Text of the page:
Monday, November 14, 2016

Speaking to Aliens: The Arecibo Message

On 16th November 1974, a radio message was sent with the objective of being received by aliens. Of course, it would be fairly foolish to send the message in any of our terrestrial languages. So what is the best way to communicate with aliens?

Making it Decipherable

When we transmit communications terrestrially, the transmitters and receivers know how to decode the information. When sending a message to either many or zero alien civilisations, you can't assume they'd use any of the established systems we have here on earth.

Instead, the Arecibo Message alternated its frequency and communicated in binary, a series of either "on" or "off" signals. The message consisted of 1,679 binary signals.

If, like me, you're not a mathematician, that number probably means nothing to you. However, 1,679 is known as a semiprime, meaning that it is the product two prime numbers (numbers only divisible by themselves and one).

The number 1,679 can only be divided by 73 or 23 to give an answer that is a whole number (giving the other number as the result). This means the 1,679 signals can only be arranged rectangular image measuring 23x73 or 73x23.

If you arrange the message as 23x73, it doesn't look like anything and is nonsensical. However, if you arrange it 73x23, the message will display a simple message that aims to tell aliens who we are and what we're all about in the simplest way possible.

Keeping it Short and Simple

The Arecibo Radio Telescope
Since the transmission lasted less than three minutes, there wasn't really much time to tell the whole story of the human race. Instead, the information to transmit was carefully selected in order to "hi" in the most effective way possible:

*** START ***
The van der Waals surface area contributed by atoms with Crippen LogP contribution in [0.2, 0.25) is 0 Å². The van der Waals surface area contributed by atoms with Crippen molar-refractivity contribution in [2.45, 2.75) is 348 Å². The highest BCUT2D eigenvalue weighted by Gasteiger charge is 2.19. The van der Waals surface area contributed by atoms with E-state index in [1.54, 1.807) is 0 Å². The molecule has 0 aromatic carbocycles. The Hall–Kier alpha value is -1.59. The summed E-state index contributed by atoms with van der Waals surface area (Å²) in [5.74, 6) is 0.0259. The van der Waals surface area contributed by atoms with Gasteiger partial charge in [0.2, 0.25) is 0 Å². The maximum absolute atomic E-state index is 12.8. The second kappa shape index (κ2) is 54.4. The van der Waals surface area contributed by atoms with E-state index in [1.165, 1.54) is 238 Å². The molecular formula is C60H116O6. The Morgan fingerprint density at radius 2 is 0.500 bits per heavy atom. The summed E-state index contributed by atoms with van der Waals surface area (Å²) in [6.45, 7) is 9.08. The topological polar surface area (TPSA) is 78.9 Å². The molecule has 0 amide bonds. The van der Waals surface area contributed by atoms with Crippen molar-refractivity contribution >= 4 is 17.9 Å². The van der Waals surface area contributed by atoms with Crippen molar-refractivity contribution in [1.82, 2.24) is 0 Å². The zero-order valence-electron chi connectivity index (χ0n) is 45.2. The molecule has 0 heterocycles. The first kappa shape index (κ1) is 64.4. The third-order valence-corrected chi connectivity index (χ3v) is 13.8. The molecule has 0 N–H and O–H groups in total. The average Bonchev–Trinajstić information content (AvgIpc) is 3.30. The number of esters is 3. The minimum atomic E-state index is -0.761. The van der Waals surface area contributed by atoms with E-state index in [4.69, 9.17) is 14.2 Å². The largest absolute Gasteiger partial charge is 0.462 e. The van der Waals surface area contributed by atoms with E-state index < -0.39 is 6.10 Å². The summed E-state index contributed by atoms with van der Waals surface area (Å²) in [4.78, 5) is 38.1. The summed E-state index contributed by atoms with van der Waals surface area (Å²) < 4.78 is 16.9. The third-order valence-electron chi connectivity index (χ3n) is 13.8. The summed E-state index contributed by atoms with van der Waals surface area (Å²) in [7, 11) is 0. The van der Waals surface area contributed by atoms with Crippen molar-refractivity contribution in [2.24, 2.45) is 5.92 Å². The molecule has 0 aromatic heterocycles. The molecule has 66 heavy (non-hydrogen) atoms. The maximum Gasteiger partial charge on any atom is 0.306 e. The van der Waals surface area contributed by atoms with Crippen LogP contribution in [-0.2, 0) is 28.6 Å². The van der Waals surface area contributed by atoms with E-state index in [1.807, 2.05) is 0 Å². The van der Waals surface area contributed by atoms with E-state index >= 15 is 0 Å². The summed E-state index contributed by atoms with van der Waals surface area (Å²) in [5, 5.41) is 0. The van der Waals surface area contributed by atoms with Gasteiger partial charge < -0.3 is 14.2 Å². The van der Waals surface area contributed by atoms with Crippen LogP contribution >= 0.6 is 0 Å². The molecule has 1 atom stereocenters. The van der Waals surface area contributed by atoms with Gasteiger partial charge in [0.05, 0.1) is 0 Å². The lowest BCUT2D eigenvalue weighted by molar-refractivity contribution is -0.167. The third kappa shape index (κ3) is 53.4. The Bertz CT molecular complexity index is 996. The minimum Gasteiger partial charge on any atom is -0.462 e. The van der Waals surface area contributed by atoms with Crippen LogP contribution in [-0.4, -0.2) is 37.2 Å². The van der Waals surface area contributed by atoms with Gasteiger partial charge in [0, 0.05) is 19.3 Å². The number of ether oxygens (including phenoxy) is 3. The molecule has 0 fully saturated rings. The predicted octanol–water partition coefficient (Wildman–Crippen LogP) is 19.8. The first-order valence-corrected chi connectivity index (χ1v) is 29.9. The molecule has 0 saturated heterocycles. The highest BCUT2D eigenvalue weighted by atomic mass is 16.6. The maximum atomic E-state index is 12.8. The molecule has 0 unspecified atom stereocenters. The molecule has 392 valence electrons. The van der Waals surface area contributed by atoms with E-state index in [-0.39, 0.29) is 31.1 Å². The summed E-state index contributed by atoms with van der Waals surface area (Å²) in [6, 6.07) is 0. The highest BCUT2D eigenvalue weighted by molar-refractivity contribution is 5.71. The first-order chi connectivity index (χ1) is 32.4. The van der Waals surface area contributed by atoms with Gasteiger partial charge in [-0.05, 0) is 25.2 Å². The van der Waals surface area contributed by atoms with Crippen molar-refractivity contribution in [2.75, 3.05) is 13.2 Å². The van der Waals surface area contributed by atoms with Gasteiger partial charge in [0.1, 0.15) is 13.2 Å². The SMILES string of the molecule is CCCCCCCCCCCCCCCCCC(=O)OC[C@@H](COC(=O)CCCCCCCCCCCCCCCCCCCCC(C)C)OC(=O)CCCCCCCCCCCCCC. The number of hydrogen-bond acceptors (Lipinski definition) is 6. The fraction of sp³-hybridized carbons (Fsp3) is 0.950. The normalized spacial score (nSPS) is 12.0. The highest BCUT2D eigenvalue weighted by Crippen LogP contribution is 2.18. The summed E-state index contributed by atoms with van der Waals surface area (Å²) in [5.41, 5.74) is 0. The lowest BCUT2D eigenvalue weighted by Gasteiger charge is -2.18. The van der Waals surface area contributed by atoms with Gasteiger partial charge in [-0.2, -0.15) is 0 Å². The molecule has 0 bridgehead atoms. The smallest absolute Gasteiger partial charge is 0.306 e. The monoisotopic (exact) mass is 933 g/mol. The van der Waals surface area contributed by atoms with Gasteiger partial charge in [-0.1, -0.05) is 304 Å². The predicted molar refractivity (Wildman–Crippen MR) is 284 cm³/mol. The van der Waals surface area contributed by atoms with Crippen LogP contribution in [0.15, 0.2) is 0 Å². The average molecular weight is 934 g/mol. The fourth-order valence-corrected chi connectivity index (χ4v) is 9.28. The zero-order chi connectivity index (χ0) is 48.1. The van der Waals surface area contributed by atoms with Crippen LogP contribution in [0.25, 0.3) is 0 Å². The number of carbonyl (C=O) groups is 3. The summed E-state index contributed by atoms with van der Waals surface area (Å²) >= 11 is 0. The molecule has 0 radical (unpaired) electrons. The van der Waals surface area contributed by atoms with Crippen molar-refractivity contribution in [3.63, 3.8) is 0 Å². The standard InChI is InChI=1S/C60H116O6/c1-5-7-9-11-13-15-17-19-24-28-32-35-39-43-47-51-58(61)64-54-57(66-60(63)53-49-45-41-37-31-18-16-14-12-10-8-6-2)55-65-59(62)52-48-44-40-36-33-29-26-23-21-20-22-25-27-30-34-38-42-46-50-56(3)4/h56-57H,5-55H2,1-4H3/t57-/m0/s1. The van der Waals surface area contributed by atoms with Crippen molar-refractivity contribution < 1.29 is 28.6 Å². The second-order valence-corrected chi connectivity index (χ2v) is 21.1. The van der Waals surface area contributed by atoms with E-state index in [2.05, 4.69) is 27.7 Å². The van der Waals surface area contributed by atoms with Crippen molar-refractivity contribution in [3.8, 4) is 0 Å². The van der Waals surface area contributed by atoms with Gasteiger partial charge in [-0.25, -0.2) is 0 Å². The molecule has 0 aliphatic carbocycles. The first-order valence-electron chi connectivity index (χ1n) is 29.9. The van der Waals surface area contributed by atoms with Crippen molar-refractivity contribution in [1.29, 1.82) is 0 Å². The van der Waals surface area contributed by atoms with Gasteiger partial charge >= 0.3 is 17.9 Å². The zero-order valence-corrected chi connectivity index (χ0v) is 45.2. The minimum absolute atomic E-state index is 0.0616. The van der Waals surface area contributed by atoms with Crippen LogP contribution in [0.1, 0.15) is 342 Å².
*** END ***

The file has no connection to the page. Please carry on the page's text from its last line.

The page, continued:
The decimal system (the numbers from one to ten) was included.

Then the atomic number of the elements that make up our DNA, hydrogen, carbon, nitrogen, oxygen, and phosphorous.

Nucleotides, the molecules that make up our DNA, were then included. With this information,

They then gave them our double-helix structure. At this rate, the aliens basically have a snapshot of our genetic makeup. I guess if they were advanced enough, they could build their own versions of us, if they cared enough.

In case there were any doubts, an image of a stick figure was also included in order to show the aliens where our limbs and head go.

M13, the message's destination.
Since they knew who we were, and supposedly the general area of where the message was coming from, a small map of our solar system was also included which pointed out that we reside on the third planet from the sun.

Finally, a representation of the Arecibo radio telescope was included which signs off the message.

Waiting for an Answer

The Arecibo message will take 25,000 years to reach its destination. If aliens receive and decipher the message, and decide to message back immediately, it'll take another 25,000 years for us to get the answer. I wouldn't wait by the phone and nor will anyone at the Arecibo radio telescope.

In fact, the message was always thought of as a bit of a long shot and only really sent in order to show off what the Arecibo radio telescope was capable of! With that said, I still reckon communicating with alien life is an interesting idea and hope you also did!